Ravenous Shadows is one to keep an eye on and have quickly become one of my favorites. I hope to continue to see high quality titles from them.

Brother Brother Brother: Breaking Kayfabe on Recent Wrestling Fiction

Over the last year and a couple of months there has been a rise in wrestling related fiction. I suppose the obvious reason would be that those who were fans during the then WWF’s huge run in the 80’s are now writers. But really, who cares what the reason is because hey, it’s wrestling fiction. I think that there is a huge amount of story potential in wrestling that is only now starting to get explored.

So, because I’m running late with today’s post, here’s a quick run down.

One of the earliest examples of recent wrestling fiction is the short story “The Last Kayfabe” by Ray Banks. In a short space Banks just nails the voice of an over the hill wrestler who still has it in his blood.

Last year Jason Ridler brought us Deathmatch: A Spar Battersea Wrestling Thriller. Ridler, like Banks, nails the essence of wrestling. Not just the facet that is exposed to the public but all of the backstage action too.

Earlier this year Stephen Graham Jones’ Zombie Bake-Off which plops a group of wrestlers right into a zombie uprising. And it’s brilliant. Throughout the course of the novel Jones sets up some scenarios and by the end delivers on them. Really, it’s one of my favorite novels of the year.

Blood Red Turns Dollar Green by Paul O’Brien probably best captures the wrestling business and life style. It also has the broadest scope, spanning many years, with a large cast of characters. O’Brien even managed to get Mick Foley to blurb his book.

Recently, the anthology Lucha Gore: Scares From the Squared Circle was released. Lucha Gore mixes the world of wrestling with horror. I only just bought this recently so I haven’t really had a chance to read it yet, but I’m looking forward to it. Plus, it has a great cover.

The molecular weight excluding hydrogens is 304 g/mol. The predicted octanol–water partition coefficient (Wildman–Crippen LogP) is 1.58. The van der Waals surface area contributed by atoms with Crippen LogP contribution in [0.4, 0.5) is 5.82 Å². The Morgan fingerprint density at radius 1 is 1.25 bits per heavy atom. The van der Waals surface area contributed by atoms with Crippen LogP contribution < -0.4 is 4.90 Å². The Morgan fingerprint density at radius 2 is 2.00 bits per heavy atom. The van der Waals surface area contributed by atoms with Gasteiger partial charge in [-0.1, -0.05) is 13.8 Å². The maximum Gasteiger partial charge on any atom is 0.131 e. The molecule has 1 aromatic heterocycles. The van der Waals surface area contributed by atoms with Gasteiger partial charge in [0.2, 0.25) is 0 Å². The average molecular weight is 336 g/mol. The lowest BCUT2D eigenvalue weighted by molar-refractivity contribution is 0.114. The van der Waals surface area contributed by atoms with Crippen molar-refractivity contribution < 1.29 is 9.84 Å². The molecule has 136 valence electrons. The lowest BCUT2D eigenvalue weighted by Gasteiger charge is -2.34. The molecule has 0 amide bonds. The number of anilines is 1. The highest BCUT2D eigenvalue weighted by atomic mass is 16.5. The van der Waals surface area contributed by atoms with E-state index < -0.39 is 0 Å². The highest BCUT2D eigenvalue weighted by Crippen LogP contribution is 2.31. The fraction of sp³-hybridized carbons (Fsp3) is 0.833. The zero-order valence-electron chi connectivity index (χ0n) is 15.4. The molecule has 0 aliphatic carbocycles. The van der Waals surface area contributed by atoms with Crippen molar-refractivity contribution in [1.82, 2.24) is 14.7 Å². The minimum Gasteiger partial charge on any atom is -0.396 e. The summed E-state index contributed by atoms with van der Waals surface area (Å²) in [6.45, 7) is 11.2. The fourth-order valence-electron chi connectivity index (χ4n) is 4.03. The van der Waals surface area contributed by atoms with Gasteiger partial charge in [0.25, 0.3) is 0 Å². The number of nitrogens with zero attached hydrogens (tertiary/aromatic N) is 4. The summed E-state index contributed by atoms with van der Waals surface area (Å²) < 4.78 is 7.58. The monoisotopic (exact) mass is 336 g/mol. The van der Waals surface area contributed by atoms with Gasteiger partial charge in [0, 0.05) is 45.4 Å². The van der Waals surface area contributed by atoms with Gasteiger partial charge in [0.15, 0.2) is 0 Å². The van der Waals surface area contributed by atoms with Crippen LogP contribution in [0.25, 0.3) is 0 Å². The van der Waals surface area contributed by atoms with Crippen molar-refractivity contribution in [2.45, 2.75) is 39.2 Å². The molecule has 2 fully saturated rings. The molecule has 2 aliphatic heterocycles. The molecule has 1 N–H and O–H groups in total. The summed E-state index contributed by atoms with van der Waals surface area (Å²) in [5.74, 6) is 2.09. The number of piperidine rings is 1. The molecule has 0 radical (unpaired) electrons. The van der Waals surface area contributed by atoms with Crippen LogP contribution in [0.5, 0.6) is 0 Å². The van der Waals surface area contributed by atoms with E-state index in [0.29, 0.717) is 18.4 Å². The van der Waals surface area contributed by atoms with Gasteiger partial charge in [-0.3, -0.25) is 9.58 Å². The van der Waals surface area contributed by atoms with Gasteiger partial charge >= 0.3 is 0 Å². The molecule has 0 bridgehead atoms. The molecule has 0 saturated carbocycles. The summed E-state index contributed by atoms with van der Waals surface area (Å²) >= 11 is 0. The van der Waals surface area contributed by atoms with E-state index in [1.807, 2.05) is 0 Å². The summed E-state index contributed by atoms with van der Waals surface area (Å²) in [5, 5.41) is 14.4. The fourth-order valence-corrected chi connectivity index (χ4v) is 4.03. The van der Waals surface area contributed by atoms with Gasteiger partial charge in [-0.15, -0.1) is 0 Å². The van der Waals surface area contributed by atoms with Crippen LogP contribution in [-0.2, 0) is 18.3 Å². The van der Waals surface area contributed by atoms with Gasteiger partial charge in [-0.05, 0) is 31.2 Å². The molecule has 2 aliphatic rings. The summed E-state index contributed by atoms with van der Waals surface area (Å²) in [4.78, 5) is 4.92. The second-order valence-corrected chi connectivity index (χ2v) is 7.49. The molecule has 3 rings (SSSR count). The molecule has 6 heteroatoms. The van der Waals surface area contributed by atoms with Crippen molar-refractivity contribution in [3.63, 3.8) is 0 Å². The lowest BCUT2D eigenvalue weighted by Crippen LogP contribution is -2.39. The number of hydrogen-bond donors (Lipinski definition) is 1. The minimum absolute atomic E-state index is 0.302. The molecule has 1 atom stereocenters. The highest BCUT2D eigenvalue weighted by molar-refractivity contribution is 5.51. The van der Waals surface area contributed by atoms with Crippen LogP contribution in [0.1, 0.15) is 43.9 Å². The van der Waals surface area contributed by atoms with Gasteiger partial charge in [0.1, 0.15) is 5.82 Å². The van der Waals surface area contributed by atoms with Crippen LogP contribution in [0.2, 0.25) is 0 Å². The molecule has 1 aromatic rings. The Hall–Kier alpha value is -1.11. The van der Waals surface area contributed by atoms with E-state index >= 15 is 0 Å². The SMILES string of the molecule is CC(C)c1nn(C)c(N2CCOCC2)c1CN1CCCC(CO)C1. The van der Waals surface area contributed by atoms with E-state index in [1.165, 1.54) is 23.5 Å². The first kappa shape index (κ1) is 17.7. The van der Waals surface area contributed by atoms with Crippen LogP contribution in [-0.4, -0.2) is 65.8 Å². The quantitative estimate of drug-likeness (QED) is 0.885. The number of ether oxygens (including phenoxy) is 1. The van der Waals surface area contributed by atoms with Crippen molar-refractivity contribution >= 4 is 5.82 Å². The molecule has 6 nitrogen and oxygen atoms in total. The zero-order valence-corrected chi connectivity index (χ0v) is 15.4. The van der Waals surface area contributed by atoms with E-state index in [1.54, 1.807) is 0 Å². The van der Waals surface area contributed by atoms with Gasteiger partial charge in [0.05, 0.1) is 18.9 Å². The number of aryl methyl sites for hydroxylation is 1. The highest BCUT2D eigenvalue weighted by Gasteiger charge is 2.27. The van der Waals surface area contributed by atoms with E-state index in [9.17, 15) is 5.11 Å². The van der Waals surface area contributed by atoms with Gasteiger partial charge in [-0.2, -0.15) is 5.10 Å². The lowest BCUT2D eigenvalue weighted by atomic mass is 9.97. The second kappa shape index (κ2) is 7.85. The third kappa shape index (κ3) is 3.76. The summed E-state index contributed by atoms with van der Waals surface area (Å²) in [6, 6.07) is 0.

So what do you think. Is wrestling fiction a thing? Did I miss anything? Have you read any of these?

Currently Reading: The Devil Doesn’t Want Me by Eric Beetner (16%); Driving Alone by Kevin Lynn Helmick (30%)

A/V Club best films of the 90’s – what they missed

The Onion A/V Club recently published a list of the 50 best films of the 90’s

As always with this type of thing it is fun to point out what was missed.

I would have loved to see Point Break on the list but understand why it isn’t.

There seems to be a problem with the methodology they used. Almost like a conscious decision was made to not include family movies or animated movies. So I would also include: Iron Giant, Princess Mononoke, Ghost in the Shell.

The other that were missed: Shallow Grave, The Usual Suspects (pretty sure I didn’t see it there), State of Grace, The Sixth Sense, Gridlocked, and in my opinion one of the best movies of that decade, one that is virtually unknown even to this day, Fresh.

What did they miss?

Check Out The Savage Kick

We all know the history of the online short crime fiction zines and how they came to be over the last 15 years or so and filled a void. In recent years there has been a rise in crime fiction print journals. The legendary Murdaland stormed onto the scene, had an impact then folded after two issues. A little more then a year after Murdaland our very own Steve Weddle co-founded Needle Magazine, which six issues later, is still going strong. Earlier this year John Kenyon launched Grift Mgazine, and Pulp Modern recently published their third issue.